Everyone talks about recency bias in the context of baseball – the tendency to overrate small-sample, recent streaks as more meaningful and predictive than they actually are – but there is another big bias that I find hits us fans especially hard: primacy bias.
You know all about this bias, even if you don’t realize it. The primacy effect is the tendency to better remember/emphasize the first piece of information we encounter than information presented later. For fans of baseball, it manifests itself most obviously when you’re talking about a player who is new to a team, and has really crummy performance early on. It can take an unreasonably long stretch of good – maybe average-for-their-career good – performance to wipe away a very small sample of terrible performance out of the gate. That sticks with fans much longer than it should thanks to the way our brains work. Good job, brain.
It also tends to manifest itself in situations where an entire positional group – perhaps especially one that we were already predisposed to worry about – lays several consecutive eggs to open a season.
That was the case with the Chicago Cubs’ bullpen, which I think we’d all pretty roundly regard as some version of “crummy” this year, even as virtually all of the bad performances came only at the outset of the season.
How stark is the primacy bias in this one? Well get this, we can look at the whole of the bullpen’s performance this year and be struck by how it FINALLY rates as not terrible:
Folks, I have incredible news.
The Chicago Cubs bullpen is very nearly middle of the pack now!!! pic.twitter.com/3ydH6QZJKm
— Bleacher Nation (@BleacherNation) April 30, 2019
But actually, my tongue-in-cheek tweet does not do the Cubs’ bullpen any kind of real service.
Since April 7 – the day after the Cubs significantly shook up the early-season bullpen by optioning Carl Edwards Jr. and placing Mike Montgomery on the Injured List – the Cubs bullpen has a 2.00 ERA. That mark is THE BEST IN BASEBALL BY 0.38 RUNS, AND THERE IS ONLY ONE OTHER TEAM UNDER 3.00! Did I type that loudly enough?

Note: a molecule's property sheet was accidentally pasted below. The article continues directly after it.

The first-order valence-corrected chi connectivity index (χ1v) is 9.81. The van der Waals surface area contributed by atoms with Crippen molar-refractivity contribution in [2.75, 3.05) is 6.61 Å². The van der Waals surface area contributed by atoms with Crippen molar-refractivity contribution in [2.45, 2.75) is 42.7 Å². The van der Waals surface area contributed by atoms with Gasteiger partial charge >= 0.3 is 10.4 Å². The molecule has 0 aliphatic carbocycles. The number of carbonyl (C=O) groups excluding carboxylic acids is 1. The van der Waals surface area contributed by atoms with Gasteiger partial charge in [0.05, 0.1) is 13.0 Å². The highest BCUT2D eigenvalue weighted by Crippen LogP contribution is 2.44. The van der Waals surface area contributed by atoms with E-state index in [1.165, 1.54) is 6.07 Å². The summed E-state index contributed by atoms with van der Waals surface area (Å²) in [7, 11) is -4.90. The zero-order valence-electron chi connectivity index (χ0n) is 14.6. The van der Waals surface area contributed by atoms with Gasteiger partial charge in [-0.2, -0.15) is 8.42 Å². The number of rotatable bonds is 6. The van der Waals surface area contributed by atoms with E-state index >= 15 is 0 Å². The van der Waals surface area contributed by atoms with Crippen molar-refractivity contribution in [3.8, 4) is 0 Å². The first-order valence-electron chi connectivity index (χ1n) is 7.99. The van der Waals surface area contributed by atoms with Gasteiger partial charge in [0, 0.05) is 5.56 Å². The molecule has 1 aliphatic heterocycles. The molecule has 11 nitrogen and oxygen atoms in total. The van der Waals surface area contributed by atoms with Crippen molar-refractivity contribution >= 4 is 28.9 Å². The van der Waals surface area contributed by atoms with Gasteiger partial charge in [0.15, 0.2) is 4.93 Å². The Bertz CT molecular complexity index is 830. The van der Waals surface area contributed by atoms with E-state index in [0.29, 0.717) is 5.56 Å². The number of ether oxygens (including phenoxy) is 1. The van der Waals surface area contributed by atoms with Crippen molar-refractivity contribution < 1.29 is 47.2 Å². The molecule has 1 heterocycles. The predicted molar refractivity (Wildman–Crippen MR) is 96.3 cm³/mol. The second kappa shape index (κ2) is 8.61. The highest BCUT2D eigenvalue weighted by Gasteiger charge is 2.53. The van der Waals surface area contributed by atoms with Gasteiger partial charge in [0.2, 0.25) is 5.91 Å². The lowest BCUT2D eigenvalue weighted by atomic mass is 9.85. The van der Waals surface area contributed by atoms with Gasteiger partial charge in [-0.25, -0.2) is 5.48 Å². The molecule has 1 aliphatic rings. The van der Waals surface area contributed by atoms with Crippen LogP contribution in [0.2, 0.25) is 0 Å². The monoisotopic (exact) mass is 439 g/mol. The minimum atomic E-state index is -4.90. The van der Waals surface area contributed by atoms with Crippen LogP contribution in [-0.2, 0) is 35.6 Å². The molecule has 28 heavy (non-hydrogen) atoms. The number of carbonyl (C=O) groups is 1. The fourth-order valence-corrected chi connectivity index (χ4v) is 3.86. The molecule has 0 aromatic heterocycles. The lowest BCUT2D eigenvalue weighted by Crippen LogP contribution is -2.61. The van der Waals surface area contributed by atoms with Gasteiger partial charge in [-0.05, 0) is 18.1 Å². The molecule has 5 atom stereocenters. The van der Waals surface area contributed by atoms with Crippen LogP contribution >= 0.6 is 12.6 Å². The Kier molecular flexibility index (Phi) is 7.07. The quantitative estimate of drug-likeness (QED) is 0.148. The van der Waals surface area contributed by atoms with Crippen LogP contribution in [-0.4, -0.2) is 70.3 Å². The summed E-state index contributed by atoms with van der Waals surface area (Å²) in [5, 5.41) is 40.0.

Oh, also … THEY HAVE THE BEST FIP IN BASEBALL DURING THAT STRETCH, TOO. I AM TYPING LOTS OF THINGS LOUDLY.
Interestingly, the primary way the Cubs are pulling this off is by holding down home runs to an extreme extent – not a bad trick in an offensive environment where home runs are exploding and everyone is trying to hit them. The Cubs bullpen’s groundball rate since April 7 is an unthinkably high 53.5%, nearly SIX PERCENTAGE POINTS HIGHER than the next team in baseball.
To be sure, I don’t think *this* level of success is quite sustainable, but I do wonder just a bit about the broader point Theo Epstein made about where things stand, per NBCSC: “As tough as our start was, it could be good for us in the long run. We got tested early. You find out a lot about individuals and a team when there’s adversity. Even though it’s early, even though we’ve all been through it before, when you get off to a really rough first week of the season in a big market, there are a lot of doubters. It can push guys; it can test guys. I think they’ve certainly responded the right way by recommitting to the routines and the foundation and each other and pulling out of it. It’s a real positive sign. Let’s be honest — it was really our pitching the first week or 10 days of the season that was putting us in that destabilized mode and then the pitching’s been outstanding since then.”
Maybe, at least some teeny, tiny part of the bullpen’s significant success these last few weeks has been tied to getting their heads on straight and their routines in place precisely because of the rough beginning. I would guess that sorting out roles has at least as much to do with it, as well as just normal positive regression. But still, I suspect Epstein knows just a little something about this, and, whateves, I choose to be a little positive about the bullpen right now.
Even if and when things take a southward turn – and it is a virtual statistical lock that, for some stretch, they will – the Cubs do have significant big-league-plausible depth in the minor leagues right now, including rehabbers Montgomery, Tony Barnette, and Xavier Cedeño, big league work-it-out-er Edwards, and talented guys like Tim Collins, James Norwood, Randy Rosario, Rowan Wick, Alec Mills, Dakota Mekkes, and more.
TAKE ME AWAY, RECENCY BIAS!